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Siblings: When one child gets more attention

Lisa van de Geyn has noticed that her eldest daughter gets more of her attention than her younger one.

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Peyton and Addyson on their first day of school. Photo: Lisa van de Geyn

Follow along as Today’s Parent contributor Lisa van de Geyn weighs in on parenting issues and life with her two young daughters. Stay tuned for occasional posts from her husband Peter as he shares parenting stories from his point on view.

Forgive me, readers, for I have sinned.

It’s been awhile since my last confession. (Hey, give me a bit of credit here — Jews don’t really *do* the whole confession thing like this, so this is new to me.)

Anyway, like I said, it’s been awhile since my last confession. I’ve sinned in countless ways, like not updating my blog (probably the writing I enjoy most); not doing my homework for the class I’m taking (more on that another time); gorging on baked treats my little sister keeps making with my kids, then sends home with them (stop it, Kylee!); regularly helping out in Addy’s kindergarten class but begging Mrs. E to give me administrative tasks so I don’t have to interact with all the kids; not buying Halloween candy yet; spending too much time (and hard-earned dollars) on online retail therapy; forgetting about my relaxing getaway to Arizona (a.k.a. crashing Peter’s business trip) five minutes upon returning; and generally feeling guilty about everything there is (or isn’t) to feel guilty about.

Example: not writing a special birthday post for Peyton like I did for Addyson. This has weighed heavily on me, and the longer I’ve forgotten to do it, the more pathetic I feel.

So, instead of showering my special, hilarious, gorgeous, devilish, borderline kooky, awesome, smart, sarcastic (really sarcastic), know-it-all, motherly, silly, adorable Peyps with all kinds of loving, mushy, barfy words, I’m going to say this instead: I feel like Peyps is getting the shaft.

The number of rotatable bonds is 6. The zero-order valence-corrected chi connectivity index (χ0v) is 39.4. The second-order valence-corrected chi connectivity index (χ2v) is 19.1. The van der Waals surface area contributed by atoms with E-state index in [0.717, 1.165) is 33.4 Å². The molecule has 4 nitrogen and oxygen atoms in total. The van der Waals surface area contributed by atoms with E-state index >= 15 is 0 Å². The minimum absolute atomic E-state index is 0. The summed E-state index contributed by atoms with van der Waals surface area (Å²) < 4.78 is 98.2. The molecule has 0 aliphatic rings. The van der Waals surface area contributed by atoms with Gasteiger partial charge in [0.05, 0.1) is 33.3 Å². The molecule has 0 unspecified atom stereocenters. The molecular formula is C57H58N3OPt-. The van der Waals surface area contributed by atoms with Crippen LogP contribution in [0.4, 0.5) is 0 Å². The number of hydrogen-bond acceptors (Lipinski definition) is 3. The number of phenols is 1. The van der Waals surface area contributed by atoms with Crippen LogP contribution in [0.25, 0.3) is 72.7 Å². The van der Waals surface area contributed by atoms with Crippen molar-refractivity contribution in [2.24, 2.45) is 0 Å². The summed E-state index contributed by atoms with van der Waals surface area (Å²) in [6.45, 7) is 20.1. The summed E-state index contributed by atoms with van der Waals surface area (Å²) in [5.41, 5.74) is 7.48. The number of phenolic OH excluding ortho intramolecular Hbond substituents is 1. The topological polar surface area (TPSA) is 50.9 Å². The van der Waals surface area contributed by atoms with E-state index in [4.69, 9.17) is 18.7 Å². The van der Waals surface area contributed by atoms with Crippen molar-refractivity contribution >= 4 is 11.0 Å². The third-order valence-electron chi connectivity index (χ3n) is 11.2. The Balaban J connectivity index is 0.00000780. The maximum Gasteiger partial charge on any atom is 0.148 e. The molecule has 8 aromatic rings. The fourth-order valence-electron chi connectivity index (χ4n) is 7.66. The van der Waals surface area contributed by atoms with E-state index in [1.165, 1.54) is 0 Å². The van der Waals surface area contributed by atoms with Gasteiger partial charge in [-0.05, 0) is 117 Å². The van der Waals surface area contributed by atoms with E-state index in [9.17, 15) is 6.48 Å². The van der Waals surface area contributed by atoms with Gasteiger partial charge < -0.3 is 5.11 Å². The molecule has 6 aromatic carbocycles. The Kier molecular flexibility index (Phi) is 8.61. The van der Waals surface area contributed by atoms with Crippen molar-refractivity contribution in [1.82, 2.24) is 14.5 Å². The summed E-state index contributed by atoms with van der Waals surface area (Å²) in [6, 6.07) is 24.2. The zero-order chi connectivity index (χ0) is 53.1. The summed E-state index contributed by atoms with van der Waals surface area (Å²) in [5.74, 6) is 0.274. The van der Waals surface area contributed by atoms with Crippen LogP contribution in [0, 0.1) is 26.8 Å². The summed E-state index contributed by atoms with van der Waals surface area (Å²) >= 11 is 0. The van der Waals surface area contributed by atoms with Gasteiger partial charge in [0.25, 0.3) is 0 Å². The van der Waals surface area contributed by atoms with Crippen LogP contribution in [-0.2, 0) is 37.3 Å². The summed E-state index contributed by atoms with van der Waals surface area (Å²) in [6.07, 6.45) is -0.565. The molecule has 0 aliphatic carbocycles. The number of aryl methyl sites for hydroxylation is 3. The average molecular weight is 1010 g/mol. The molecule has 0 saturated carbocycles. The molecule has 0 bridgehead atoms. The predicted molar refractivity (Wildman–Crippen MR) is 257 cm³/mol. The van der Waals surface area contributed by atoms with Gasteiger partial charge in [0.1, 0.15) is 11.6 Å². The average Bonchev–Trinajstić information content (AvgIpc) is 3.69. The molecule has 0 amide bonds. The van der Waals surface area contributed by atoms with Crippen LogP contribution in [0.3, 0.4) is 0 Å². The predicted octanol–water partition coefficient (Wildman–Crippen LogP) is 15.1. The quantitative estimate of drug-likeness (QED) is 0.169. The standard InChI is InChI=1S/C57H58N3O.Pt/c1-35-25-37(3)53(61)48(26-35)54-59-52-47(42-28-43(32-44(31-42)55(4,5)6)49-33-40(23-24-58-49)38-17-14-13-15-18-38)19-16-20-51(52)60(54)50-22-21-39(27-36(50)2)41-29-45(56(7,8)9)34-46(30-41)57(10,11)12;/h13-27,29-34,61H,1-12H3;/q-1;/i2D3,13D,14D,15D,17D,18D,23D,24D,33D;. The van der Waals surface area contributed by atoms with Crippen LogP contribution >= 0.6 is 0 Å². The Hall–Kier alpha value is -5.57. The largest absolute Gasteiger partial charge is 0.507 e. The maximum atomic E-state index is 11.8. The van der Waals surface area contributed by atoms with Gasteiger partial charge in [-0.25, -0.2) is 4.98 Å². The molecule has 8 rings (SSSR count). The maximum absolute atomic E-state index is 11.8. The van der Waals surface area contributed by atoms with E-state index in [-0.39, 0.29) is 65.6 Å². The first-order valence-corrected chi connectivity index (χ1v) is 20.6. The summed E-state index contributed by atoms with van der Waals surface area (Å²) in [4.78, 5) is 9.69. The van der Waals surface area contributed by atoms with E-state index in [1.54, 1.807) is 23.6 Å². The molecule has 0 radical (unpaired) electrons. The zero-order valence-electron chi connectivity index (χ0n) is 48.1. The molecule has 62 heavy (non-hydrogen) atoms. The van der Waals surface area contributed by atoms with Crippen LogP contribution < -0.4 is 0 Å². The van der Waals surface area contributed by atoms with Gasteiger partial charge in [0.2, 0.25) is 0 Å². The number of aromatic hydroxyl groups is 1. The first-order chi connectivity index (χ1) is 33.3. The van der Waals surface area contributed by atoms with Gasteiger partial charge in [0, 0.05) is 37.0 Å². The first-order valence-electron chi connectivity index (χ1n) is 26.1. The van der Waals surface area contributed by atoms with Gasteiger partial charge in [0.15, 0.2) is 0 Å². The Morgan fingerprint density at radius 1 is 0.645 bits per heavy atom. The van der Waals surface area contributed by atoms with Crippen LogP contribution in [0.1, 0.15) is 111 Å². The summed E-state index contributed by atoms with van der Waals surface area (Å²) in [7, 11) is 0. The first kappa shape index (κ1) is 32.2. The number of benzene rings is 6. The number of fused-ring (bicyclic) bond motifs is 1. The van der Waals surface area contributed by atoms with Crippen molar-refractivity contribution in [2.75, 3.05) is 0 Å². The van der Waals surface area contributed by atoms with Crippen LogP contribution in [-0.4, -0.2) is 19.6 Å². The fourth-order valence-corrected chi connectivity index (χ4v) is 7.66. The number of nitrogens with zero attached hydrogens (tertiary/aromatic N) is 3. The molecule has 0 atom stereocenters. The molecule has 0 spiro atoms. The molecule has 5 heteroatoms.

As a firstborn, I know not what I speak in regards to the often second-rate treatment second children get from their busy, tired parents. For a long time, I was always the chosen one — I’m the one who Mom took with her when she went grocery shopping; I’m the one Mom let stay up at night to watch TV with; I’m the one Dad took to the SkyDome when he got Toronto Blue Jays tickets; I’m the one who had my own room, got my own pet, got all the new clothes and never wore hand-me-downs. Puh-lease. (And Peter wonders why I have good taste and I’m sometimes high-maintenance? Ha!)

Anyway, Addy and Peyton are pretty much equal when it comes to grandparental doting, etc., but I’ll be blunt (and maybe berated for saying this): I could do a better job carving out special time and things for me and Peyps to do together that don’t involve Addy. I could definitely remember that I need to put equal time into both. If I’m being brutally honest, part of me kind of thinks that if I do alright with Addy, Peyps will absorb it all. And what she doesn’t, Addy will do with her/handle. Ha. It’s a nice idea in some ways (think of the reading I’d catch up on!), but it’s my responsibility as the queen of this kingdom and the smartest Mommy in all the land (according to Addy) to make sure Peyps is feeling the love from me as much as Addy does.

So, Peyps, I’m sorry for not posting a birthday blog for you. Instead, I’ll take you to the bagel store for your favourite blueberry bagel (it’s on me) when Addy’s at school one morning. And I’ll let you look in her secret drawer, and we won’t tell her.

Parents of more than one kiddo: Do you ever feel your oldest gets more of you than your younger tots?